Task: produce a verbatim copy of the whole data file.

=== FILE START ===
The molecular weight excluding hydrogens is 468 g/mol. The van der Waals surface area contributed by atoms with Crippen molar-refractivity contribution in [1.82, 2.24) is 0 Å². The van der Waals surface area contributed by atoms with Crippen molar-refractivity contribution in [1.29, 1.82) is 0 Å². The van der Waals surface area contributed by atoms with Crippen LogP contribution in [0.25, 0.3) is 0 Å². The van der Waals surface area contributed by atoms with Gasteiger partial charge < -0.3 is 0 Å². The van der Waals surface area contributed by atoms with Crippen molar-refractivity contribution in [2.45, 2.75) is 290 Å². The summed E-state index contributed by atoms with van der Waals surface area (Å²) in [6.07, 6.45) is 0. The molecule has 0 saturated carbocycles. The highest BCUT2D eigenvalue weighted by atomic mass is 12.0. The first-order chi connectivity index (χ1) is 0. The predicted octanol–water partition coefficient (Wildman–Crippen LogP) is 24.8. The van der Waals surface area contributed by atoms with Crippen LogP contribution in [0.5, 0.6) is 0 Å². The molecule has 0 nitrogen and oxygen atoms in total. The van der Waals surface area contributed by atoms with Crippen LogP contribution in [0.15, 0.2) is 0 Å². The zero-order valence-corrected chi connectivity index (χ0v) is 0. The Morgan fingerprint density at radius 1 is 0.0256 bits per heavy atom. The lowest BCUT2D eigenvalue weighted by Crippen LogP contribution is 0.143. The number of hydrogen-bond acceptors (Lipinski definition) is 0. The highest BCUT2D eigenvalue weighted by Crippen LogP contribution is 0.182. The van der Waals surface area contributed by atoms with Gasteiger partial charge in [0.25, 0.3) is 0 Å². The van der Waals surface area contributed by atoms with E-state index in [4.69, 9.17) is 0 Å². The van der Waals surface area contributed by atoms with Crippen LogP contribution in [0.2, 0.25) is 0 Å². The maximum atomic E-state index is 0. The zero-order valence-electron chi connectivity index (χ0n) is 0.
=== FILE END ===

The molecular weight excluding hydrogens is 468 g/mol. The van der Waals surface area contributed by atoms with Crippen molar-refractivity contribution in [1.82, 2.24) is 0 Å². The van der Waals surface area contributed by atoms with Crippen molar-refractivity contribution in [1.29, 1.82) is 0 Å². The van der Waals surface area contributed by atoms with Crippen LogP contribution in [0.25, 0.3) is 0 Å². The van der Waals surface area contributed by atoms with Gasteiger partial charge < -0.3 is 0 Å². The van der Waals surface area contributed by atoms with Crippen molar-refractivity contribution in [2.45, 2.75) is 290 Å². The summed E-state index contributed by atoms with van der Waals surface area (Å²) in [6.07, 6.45) is 0. The molecule has 0 saturated carbocycles. The highest BCUT2D eigenvalue weighted by atomic mass is 12.0. The first-order chi connectivity index (χ1) is 0. The predicted octanol–water partition coefficient (Wildman–Crippen LogP) is 24.8. The van der Waals surface area contributed by atoms with Crippen LogP contribution in [0.5, 0.6) is 0 Å². The molecule has 0 nitrogen and oxygen atoms in total. The van der Waals surface area contributed by atoms with Crippen LogP contribution in [0.15, 0.2) is 0 Å². The zero-order valence-corrected chi connectivity index (χ0v) is 0. The Morgan fingerprint density at radius 1 is 0.0256 bits per heavy atom. The lowest BCUT2D eigenvalue weighted by Crippen LogP contribution is 0.143. The number of hydrogen-bond acceptors (Lipinski definition) is 0. The highest BCUT2D eigenvalue weighted by Crippen LogP contribution is 0.182. The van der Waals surface area contributed by atoms with Gasteiger partial charge in [0.25, 0.3) is 0 Å². The van der Waals surface area contributed by atoms with E-state index in [4.69, 9.17) is 0 Å². The van der Waals surface area contributed by atoms with Crippen LogP contribution in [0.2, 0.25) is 0 Å². The maximum atomic E-state index is 0. The zero-order valence-electron chi connectivity index (χ0n) is 0.